“Let’s take this step-by-step,” I said. “If it had been a real gun, would you be willing to say that Telly saw death?”

“If it had been a real gun and not a bike lock?”

“Yes.”

“Yes. But it wasn’t a gun.”

“Telly,” I said. “Did you really think it was a gun?”

“Yes,” Telly said.

“The thing is,” I said. “We’re talking about the human imagination here. The human imagination is pretty powerful.”

“Forget it,” Telly said. “If he doesn’t want to believe I saw death, then he doesn’t have to believe I saw death. I don’t have to prove it to him.”

Roy was quiet.

They sounded like kids. But after a long day of writing, it was all right to be around men who sounded like kids. Somewhere in the world there were men who were talking about death in a solemn and quiet way. It all evened out. Maybe some day I would be around those men and I would remember Telly and Roy and it would even out in that direction as well. The point was to remember everybody. It got me in trouble sometimes too to remember everybody, but there was a point in the evening some days when I couldn’t help but remember everybody. It was almost effortless. When I hit that point, I felt like I could do anything. Beauty was right there in front of you, and ugliness was right there too. You could take your pick. Or you could do the same thing I did last night, the same thing I would have to do tomorrow night too—you could say hello to both of them and keep walking. You could trust that there was some balance to it, even though the whole of it was something humans had never seen, not even given the power of the human imagination.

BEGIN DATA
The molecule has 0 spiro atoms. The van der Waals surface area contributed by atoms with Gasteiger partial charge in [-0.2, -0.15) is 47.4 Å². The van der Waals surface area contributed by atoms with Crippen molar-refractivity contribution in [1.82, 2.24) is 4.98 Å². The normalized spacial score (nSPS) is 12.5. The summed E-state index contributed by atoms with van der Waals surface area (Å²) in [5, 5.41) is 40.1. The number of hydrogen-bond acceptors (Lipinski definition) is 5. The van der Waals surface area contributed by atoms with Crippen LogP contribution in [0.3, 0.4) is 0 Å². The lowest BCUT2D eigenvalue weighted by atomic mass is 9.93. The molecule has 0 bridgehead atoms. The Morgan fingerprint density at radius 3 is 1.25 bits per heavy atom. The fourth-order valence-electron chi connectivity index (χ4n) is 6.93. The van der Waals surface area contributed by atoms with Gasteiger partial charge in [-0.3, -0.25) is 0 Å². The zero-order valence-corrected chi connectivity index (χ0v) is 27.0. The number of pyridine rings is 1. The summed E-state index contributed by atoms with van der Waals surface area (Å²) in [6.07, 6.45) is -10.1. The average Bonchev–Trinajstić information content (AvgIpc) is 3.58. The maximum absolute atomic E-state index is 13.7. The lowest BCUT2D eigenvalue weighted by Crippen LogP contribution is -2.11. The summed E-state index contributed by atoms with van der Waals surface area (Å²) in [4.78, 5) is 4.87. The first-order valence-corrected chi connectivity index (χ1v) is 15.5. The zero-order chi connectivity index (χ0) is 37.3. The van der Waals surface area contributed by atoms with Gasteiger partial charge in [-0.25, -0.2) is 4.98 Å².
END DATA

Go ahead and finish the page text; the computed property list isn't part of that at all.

“I think you’ve both seen death,” I said. I said it like they could take it or leave it.

“Do you know how long I’ve been coming in here and drinking with this guy?” Roy said.

“No,” I said.

“Eight years,” he said. “I’ve told him about a lot of things, but I’ve never told him about times when I’ve seen death.”

“You could,” Telly said.

“Ah,” Roy said.

“If you wanted to, you could. I would listen.”

“Sure,” Roy said. “And everybody could tell everybody about times they’ve seen death.”

“That would be all right,” I said.

“It would,” Telly said.

It would be like walking down the path and saying hello to beauty and ugliness if they did, I thought. Only it would be longer-lasting, because the people would be doing it together.

“All right,” Roy said. “You saw death. Just shut up about it.”

“Even though it was just a bike lock?” I said.

“Sure,” he said. “A guy could see death from a paper clip if he thought the paper clip was going to kill him.” He did the thing old white men have done to me where they’ve said my exact point back at me, only louder. It’s a funny way of admitting you were wrong.

“Roy,” Telly said. “You can tell me about times you’ve seen death.”

“Ah,” Roy said.

I hoped Roy would do that some time. I had a feeling he would. I finished my beer and said goodbye. Outside I thought it was true that you could see death from a paper clip. And then I thought it was also true that you could see life from it. I thought maybe we could have that conversation next time.  

            
2018 Fall/Winter Fiction Contest—First Prize $500